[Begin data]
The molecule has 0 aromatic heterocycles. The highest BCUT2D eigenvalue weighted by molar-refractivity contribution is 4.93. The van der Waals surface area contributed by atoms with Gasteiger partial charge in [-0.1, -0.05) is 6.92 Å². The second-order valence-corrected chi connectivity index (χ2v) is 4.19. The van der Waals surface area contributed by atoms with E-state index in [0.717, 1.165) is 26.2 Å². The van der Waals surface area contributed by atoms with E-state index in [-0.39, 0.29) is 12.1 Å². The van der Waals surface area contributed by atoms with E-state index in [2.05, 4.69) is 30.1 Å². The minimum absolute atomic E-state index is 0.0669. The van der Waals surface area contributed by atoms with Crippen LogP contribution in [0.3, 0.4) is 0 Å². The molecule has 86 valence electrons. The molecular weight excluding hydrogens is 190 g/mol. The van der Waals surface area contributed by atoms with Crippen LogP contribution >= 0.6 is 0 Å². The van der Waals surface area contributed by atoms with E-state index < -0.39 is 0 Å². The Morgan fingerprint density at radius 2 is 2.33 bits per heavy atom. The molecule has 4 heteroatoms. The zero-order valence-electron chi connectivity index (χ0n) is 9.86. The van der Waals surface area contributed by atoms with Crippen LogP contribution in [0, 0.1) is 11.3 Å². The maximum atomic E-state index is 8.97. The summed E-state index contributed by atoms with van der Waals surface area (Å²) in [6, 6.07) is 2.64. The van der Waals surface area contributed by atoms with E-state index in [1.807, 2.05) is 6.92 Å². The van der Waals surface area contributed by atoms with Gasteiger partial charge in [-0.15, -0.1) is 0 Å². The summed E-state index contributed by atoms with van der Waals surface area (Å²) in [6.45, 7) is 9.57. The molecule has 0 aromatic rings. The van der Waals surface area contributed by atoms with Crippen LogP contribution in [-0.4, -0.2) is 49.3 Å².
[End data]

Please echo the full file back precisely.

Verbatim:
The molecule has 0 aromatic heterocycles. The highest BCUT2D eigenvalue weighted by molar-refractivity contribution is 4.93. The van der Waals surface area contributed by atoms with Gasteiger partial charge in [-0.1, -0.05) is 6.92 Å². The second-order valence-corrected chi connectivity index (χ2v) is 4.19. The van der Waals surface area contributed by atoms with E-state index in [0.717, 1.165) is 26.2 Å². The van der Waals surface area contributed by atoms with E-state index in [-0.39, 0.29) is 12.1 Å². The van der Waals surface area contributed by atoms with E-state index in [2.05, 4.69) is 30.1 Å². The minimum absolute atomic E-state index is 0.0669. The van der Waals surface area contributed by atoms with Crippen LogP contribution in [0.3, 0.4) is 0 Å². The molecule has 86 valence electrons. The molecular weight excluding hydrogens is 190 g/mol. The van der Waals surface area contributed by atoms with Crippen LogP contribution >= 0.6 is 0 Å². The van der Waals surface area contributed by atoms with E-state index < -0.39 is 0 Å². The Morgan fingerprint density at radius 2 is 2.33 bits per heavy atom. The molecule has 4 heteroatoms. The zero-order valence-electron chi connectivity index (χ0n) is 9.86. The van der Waals surface area contributed by atoms with Crippen LogP contribution in [0, 0.1) is 11.3 Å². The maximum atomic E-state index is 8.97. The summed E-state index contributed by atoms with van der Waals surface area (Å²) in [6, 6.07) is 2.64. The van der Waals surface area contributed by atoms with E-state index in [1.807, 2.05) is 6.92 Å². The van der Waals surface area contributed by atoms with Gasteiger partial charge in [-0.15, -0.1) is 0 Å². The summed E-state index contributed by atoms with van der Waals surface area (Å²) in [6.45, 7) is 9.57. The molecule has 0 aromatic rings. The van der Waals surface area contributed by atoms with Crippen LogP contribution in [-0.4, -0.2) is 49.3 Å².